MetadataShow full item record
AbstractAbstract: Background: ‘Diabulimia’ is the term given to the deliberate administration of insufficient insulin for the purpose of weight loss. Although Diabulimia can be life-threatening and prevalence rates in diabetes are high, there is a lack of research for how to effectively support people with the condition. This exploratory study aimed to provide much-needed information to healthcare professionals and guide the focus for future research. Methods: Forty-five individuals with Type 1 diabetes mellitus (T1DM) and a history of insulin misuse completed an online questionnaire. This included an assessment of their eating disorder psychopathology with the Eating Disorder Examination Questionnaire (EDE-Q) and 16 open-ended questions exploring their experience of Diabulimia. The responses to the open-ended questions were analysed using thematic analysis. Results: The average global EDE-Q score was 3.96 (1.21), which is consistent with eating disorder populations. Common themes identified were concerns about weight, difficulty coping with diabetes, past trauma, and the importance of relationships. Experiences with health professionals were overwhelmingly negative. Most participants had experienced serious medical intervention due to Diabulimia and were fully aware of the consequences of insulin restriction. Conclusions: Overall, individuals believed that a greater awareness of Diabulimia and more training for healthcare professionals is needed. While education on insulin misuse may be a necessary first step in treatment, psychological support is crucial. To deliver effective treatment, clinicians should be aware of the specific issues facing those with Diabulimia. The current study identified themes that clinicians may find useful to consider.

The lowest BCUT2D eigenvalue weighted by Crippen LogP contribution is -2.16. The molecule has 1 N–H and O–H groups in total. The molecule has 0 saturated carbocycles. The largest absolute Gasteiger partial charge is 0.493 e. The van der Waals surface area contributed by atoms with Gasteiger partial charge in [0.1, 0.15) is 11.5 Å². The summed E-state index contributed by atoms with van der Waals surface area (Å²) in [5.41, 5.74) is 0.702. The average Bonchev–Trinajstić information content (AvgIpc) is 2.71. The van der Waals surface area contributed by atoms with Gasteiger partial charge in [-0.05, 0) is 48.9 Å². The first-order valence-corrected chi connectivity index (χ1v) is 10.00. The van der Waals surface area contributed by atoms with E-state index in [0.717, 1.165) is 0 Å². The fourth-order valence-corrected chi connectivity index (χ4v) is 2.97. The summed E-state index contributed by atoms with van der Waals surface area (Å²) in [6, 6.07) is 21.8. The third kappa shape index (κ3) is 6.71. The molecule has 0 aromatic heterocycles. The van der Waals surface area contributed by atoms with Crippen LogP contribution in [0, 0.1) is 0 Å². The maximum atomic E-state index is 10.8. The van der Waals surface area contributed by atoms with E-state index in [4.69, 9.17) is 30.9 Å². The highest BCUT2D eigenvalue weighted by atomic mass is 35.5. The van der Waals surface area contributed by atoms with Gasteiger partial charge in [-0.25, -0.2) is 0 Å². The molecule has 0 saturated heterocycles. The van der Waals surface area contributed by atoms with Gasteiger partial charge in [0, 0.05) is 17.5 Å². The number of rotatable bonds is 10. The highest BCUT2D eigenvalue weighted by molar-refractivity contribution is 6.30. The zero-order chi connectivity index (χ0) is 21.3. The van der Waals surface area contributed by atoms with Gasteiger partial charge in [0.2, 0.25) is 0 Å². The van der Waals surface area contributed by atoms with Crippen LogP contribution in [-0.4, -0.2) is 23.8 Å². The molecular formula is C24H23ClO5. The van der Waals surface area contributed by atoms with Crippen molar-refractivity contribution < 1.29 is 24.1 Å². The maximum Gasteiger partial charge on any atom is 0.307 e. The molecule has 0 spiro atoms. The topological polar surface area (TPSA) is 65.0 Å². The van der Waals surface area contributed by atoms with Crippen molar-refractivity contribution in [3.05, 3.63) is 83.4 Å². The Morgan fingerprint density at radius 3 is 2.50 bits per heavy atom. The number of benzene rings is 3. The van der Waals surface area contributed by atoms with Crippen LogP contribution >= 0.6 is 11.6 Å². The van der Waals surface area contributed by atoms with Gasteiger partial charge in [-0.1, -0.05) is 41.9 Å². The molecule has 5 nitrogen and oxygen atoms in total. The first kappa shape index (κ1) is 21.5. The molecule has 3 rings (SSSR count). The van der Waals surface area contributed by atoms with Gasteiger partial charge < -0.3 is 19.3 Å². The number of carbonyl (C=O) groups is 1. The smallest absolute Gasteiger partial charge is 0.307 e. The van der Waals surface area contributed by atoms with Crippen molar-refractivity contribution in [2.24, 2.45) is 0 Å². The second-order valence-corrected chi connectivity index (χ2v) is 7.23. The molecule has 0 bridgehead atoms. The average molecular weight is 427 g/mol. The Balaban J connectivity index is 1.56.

CitationBMC Psychology, volume 8, issue 1, page 101
DescriptionFrom Springer Nature via Jisc Publications Router
History: received 2020-06-30, registration 2020-09-17, accepted 2020-09-17, pub-electronic 2020-09-23, online 2020-09-23, collection 2020-12
Publication status: Published